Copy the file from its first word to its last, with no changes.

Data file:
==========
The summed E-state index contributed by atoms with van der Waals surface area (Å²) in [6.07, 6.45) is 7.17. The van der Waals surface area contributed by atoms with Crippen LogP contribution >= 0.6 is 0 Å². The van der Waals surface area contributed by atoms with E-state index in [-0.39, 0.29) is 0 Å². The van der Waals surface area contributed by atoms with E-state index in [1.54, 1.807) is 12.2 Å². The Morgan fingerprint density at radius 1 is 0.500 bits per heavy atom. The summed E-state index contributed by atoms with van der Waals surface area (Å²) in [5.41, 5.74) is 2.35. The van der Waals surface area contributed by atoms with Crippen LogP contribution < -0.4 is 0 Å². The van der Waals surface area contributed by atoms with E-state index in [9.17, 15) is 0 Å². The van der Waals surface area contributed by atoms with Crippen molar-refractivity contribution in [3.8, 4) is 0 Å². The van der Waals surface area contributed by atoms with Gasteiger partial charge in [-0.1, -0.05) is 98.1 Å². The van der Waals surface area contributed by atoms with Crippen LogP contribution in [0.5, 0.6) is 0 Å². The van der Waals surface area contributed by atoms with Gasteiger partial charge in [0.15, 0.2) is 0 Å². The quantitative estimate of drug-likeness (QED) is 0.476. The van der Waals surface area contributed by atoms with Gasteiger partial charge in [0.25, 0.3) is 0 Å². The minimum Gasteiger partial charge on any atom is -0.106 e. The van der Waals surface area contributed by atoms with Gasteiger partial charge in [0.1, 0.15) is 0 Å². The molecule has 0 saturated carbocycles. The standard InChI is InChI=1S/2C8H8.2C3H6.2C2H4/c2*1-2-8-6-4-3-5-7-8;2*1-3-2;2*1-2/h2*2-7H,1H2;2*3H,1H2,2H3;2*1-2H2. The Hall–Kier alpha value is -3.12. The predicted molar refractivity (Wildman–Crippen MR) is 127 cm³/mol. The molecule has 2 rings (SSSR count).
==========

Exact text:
The summed E-state index contributed by atoms with van der Waals surface area (Å²) in [6.07, 6.45) is 7.17. The van der Waals surface area contributed by atoms with Crippen LogP contribution >= 0.6 is 0 Å². The van der Waals surface area contributed by atoms with E-state index in [-0.39, 0.29) is 0 Å². The van der Waals surface area contributed by atoms with E-state index in [1.54, 1.807) is 12.2 Å². The Morgan fingerprint density at radius 1 is 0.500 bits per heavy atom. The summed E-state index contributed by atoms with van der Waals surface area (Å²) in [5.41, 5.74) is 2.35. The van der Waals surface area contributed by atoms with Crippen LogP contribution < -0.4 is 0 Å². The van der Waals surface area contributed by atoms with E-state index in [9.17, 15) is 0 Å². The van der Waals surface area contributed by atoms with Crippen molar-refractivity contribution in [3.8, 4) is 0 Å². The van der Waals surface area contributed by atoms with Gasteiger partial charge in [-0.1, -0.05) is 98.1 Å². The van der Waals surface area contributed by atoms with Crippen LogP contribution in [0.5, 0.6) is 0 Å². The van der Waals surface area contributed by atoms with Gasteiger partial charge in [0.15, 0.2) is 0 Å². The quantitative estimate of drug-likeness (QED) is 0.476. The van der Waals surface area contributed by atoms with Gasteiger partial charge in [0.25, 0.3) is 0 Å². The minimum Gasteiger partial charge on any atom is -0.106 e. The van der Waals surface area contributed by atoms with Gasteiger partial charge in [0.1, 0.15) is 0 Å². The molecule has 0 saturated carbocycles. The standard InChI is InChI=1S/2C8H8.2C3H6.2C2H4/c2*1-2-8-6-4-3-5-7-8;2*1-3-2;2*1-2/h2*2-7H,1H2;2*3H,1H2,2H3;2*1-2H2. The Hall–Kier alpha value is -3.12. The predicted molar refractivity (Wildman–Crippen MR) is 127 cm³/mol. The molecule has 2 rings (SSSR count).